Michael Tilson Thomas opened last Thursday’s San Francisco Symphony concert with one of his own pieces, Street Songs. This is an unfortunate title, for me at least, because its echo of the play/movie/opera title Street Scene led me to expect one of those well-meaning but dreary attempts as in the 1930s to make American music sound like “real” people: you know, “We're Americans! Let’s not sound like Europeans – let’s sound like European immigrants!” It’s actually a piece for brass that is like walking through deep canyons; there are great blocks of sound, but they’re not building blocks. I enjoyed it moment by moment, but there were too many moments (it was about twenty minutes long, nearly as long as the Prokofiev Piano Concerto No. 5 with which Tilson Thomas and Garrick Ohlsson then dazzled us, the slow movement of which was particularly beautiful).
But it was the second half of the program, the Tchaikovsky 5, that helped me figure out what has been bothering me for a while about Tilson Thomas’s conducting the past few seasons. He goes for a certain monumental quality, and while each phrase unfolds with stately and sensuous luxuriance, and has an almost physical volume of sound, certain other qualities – frenzy, fleetness, grotesquerie, and the more diabolical ironies – are lost or crushed. (This may be why some are consistently dissatisfied with his Berlioz and Prokofiev. I think this is what bothered me about his last Mahler 7.)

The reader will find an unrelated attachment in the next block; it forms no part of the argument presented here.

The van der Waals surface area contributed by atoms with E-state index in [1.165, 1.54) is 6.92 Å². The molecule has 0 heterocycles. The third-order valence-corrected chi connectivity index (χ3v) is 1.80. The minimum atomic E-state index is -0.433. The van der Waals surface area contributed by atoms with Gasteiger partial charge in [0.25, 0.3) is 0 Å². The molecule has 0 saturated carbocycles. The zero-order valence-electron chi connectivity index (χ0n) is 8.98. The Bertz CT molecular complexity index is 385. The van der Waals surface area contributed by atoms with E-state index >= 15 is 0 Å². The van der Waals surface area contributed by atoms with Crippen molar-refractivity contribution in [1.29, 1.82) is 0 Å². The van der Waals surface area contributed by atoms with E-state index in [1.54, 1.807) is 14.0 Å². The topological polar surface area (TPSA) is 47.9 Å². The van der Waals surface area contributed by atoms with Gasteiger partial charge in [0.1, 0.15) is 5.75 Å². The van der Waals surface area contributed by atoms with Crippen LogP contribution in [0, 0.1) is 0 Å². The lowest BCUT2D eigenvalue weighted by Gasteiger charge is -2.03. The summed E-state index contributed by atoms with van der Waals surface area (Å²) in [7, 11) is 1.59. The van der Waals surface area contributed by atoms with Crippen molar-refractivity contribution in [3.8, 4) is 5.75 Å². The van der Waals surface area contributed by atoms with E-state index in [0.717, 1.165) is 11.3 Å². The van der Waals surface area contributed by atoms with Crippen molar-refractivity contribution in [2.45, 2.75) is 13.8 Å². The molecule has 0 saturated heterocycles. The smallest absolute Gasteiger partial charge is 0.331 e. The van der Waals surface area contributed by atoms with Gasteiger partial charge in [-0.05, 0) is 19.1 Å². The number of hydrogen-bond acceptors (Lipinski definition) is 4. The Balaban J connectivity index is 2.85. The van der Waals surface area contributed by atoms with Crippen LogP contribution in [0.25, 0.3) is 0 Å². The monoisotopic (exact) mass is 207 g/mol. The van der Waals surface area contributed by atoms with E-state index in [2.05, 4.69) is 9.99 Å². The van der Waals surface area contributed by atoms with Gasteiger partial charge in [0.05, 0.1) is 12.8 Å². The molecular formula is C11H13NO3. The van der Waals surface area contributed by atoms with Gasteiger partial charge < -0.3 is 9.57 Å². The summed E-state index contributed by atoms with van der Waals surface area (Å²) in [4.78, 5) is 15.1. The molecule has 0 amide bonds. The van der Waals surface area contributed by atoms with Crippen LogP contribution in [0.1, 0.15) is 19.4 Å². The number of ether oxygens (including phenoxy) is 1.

I’m not saying this is necessarily a bad thing: although lots of people are impressed by sheer loudness, that’s not quite what (or all that) he’s doing; he successfully avoids the bombastic and produces sounds that are genuinely grand and noble, and it’s too obvious to point out that grandeur and nobility do not perhaps arise naturally in contemporary American culture. No wonder audiences gratefully give him ovations for this achievement. (His Berlioz may not explain to you why that great composer was considered a mad man who wrote unplayable music, but it will consistently remind you that Berlioz was also an artist who adored Gluck.) But I can’t help feeling that there’s a certain petrifaction to some of the performances. While being grateful for monuments, we should also notice, remember, and enjoy the lichen, the cracks, the worn stones, the insects fluttering by.